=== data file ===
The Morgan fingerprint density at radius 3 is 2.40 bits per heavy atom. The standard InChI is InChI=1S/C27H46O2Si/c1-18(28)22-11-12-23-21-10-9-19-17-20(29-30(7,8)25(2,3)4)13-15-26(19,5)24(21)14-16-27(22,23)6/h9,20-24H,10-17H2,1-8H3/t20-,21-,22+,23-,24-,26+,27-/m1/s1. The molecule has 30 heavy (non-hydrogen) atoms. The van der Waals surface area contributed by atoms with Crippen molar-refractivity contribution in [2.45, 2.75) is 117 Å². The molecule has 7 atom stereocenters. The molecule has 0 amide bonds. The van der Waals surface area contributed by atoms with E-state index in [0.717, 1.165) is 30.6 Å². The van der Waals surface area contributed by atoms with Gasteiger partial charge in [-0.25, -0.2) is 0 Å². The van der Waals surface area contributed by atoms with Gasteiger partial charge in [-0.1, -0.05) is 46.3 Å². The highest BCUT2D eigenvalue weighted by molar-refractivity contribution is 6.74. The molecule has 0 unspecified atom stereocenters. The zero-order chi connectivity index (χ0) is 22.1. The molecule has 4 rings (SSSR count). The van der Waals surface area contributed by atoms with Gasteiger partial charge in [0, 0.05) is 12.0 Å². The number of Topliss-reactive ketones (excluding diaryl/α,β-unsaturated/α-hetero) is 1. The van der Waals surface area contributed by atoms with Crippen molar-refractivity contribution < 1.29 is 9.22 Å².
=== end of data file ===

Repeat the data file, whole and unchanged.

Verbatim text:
The Morgan fingerprint density at radius 3 is 2.40 bits per heavy atom. The standard InChI is InChI=1S/C27H46O2Si/c1-18(28)22-11-12-23-21-10-9-19-17-20(29-30(7,8)25(2,3)4)13-15-26(19,5)24(21)14-16-27(22,23)6/h9,20-24H,10-17H2,1-8H3/t20-,21-,22+,23-,24-,26+,27-/m1/s1. The molecule has 30 heavy (non-hydrogen) atoms. The van der Waals surface area contributed by atoms with Crippen molar-refractivity contribution in [2.45, 2.75) is 117 Å². The molecule has 7 atom stereocenters. The molecule has 0 amide bonds. The van der Waals surface area contributed by atoms with E-state index in [0.717, 1.165) is 30.6 Å². The van der Waals surface area contributed by atoms with Gasteiger partial charge in [-0.25, -0.2) is 0 Å². The van der Waals surface area contributed by atoms with Gasteiger partial charge in [-0.1, -0.05) is 46.3 Å². The highest BCUT2D eigenvalue weighted by molar-refractivity contribution is 6.74. The molecule has 0 unspecified atom stereocenters. The zero-order chi connectivity index (χ0) is 22.1. The molecule has 4 rings (SSSR count). The van der Waals surface area contributed by atoms with Gasteiger partial charge in [0, 0.05) is 12.0 Å². The number of Topliss-reactive ketones (excluding diaryl/α,β-unsaturated/α-hetero) is 1. The van der Waals surface area contributed by atoms with Crippen molar-refractivity contribution < 1.29 is 9.22 Å².